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TECHNOLOGY FOCUS Classical streaming The future for recording artists Digital sheet music Tools of the trade Virtual realities The sci-fi technologies transforming the classical industry Issue 5 – Spring 2019 askonasholt.com

Haitink Celebrating the legendary conductor in his 91st year PLUS

Gabriella Reyes · Fatma Said · Karen Gomyo · Domingo Hindoyan

Cover photograph Bernard Haitink & the Royal Concertgeouw Orchestra head for New York, 22 April 1964. Photo: Harry Pot / Anefo, National Archives of the Netherlands, CC0 Guest editor Jo Fry

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Contributors Claire Jackson, Samuel Johnstone, Chris McMullen-Laird, Andrew Mellor & Yehuda Shapiro


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Welcome We are constantly told “we live in uncertain times”, but that phrase seems more relevant now than ever. Everywhere around us in our daily lives we are shown that these are times of huge scientific and political challenges, alongside rapid technological advances. Classical music and technology are not often discussed in the same breath, but in recent years this has changed significantly: last year saw the largest growth in streaming of classical music; more musicians than ever now perform and learn from scores on tablets; and the tech company Huawei recently developed a phone with software that ‘finished’ Schubert’s Unfinished Symphony – imagine what Franz would have made of that!

JO FRY senior artist manager

After reading music at Edinburgh University, Jo joined the record company Select Music – working as a label manager and then in international A&R for Naxos Records. He then went to Decca Records as an Executive Producer making a series of acclaimed albums with world class soloists, before moving across to the world of management at Askonas Holt in late 2009. Outside work (before children came along!), Jo founded and conducted the chamber choir VOX, and composed and recorded scores for short films, film trailers, adverts and numerous choral works. In 2017, Jo fulfilled a life long dream by running the London Marathon. Jo sits on IAMA’s Media & Broadcasting committee.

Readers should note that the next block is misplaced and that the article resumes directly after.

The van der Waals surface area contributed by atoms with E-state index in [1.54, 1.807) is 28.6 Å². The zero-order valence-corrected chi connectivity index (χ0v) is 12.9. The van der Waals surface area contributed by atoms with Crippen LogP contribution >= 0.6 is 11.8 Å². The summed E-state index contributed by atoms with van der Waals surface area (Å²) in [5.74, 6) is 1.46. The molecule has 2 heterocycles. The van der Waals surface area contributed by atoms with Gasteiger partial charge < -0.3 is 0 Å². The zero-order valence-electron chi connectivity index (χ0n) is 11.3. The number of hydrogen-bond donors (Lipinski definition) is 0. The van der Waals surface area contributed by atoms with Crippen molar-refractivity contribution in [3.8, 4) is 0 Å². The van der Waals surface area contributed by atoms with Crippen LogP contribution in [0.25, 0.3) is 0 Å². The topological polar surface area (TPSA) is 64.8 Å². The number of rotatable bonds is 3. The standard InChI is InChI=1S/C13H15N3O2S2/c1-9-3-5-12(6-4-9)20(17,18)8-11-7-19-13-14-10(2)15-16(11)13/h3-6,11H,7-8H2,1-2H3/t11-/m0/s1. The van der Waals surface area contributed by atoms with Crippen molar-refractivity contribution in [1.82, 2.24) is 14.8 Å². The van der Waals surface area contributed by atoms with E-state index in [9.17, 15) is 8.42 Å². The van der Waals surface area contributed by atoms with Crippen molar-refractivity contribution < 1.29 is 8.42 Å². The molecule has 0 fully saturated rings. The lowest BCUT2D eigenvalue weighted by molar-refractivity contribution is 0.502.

In this issue, we cover the three main areas of digital innovation most present in our industry; streaming, digital sheet music and Artificial Intelligence (AI): Andrew Mellor talks to streaming services Idagio and Primephonic about their visions, and explains how the artist, rather than the record company, now takes centre stage (p. 13); Claire Jackson meets some new digital sheet music companies and discusses their rise and potential future with artists including the Heath Quartet’s Chris Murray (p. 26); and Samuel Johnstone talks to Sean Michael Gross and Dr Marcus Pearce about new technologies permeating our business, such as virtual reality and new apps – can they help? (p. 20) Our industry has a unique chance to explore ways to embrace this wave of change – hopefully reaching new and younger audiences so they can experience all the incredible music we surround ourselves with on a daily basis. The question is, why shouldn’t classical music take the lead with this latest technological surge? From emerging technologies to a recognised great… In the month of his 90th birthday, Martin Campbell-White pays tribute to Bernard Haitink, whose career spans an incredible seven decades (p. 16). It is always fascinating to see the juxtaposition of old and new – Haitink joined Askonas Holt (as Harold Holt Ltd) back in the 1960s, the black and white photographs reminding us of the importance of our history and tradition, but at the same time showing us how far technology has come in the past century. Echoing our theme, the On Tour pages (p. 30) of this issue highlight the National Arts Centre Orchestra Ottawa’s upcoming 50th anniversary European tour, during which they perform the extraordinary Life Reflected, a multi-media presentation immersing the audience in sound, motion, imagery and design. Yehuda Shapiro speaks to two singers at the start of exciting careers: Egyptian soprano Fatma Said, who talks about her love of song and wanting to die on stage (p. 10); and Nicaraguan-American soprano Gabriella Reyes, who discusses her swift journey to the Met and the importance of her Latin-American identity (p. 23). We also shine a spotlight on Swiss-Venezuelan conductor Domingo Hindoyan (p. 8), Japanese-Canadian violinist Karen Gomyo (p. 9), and our own Director of Tours & Projects, Sergio Porto Bargiela (p. 29).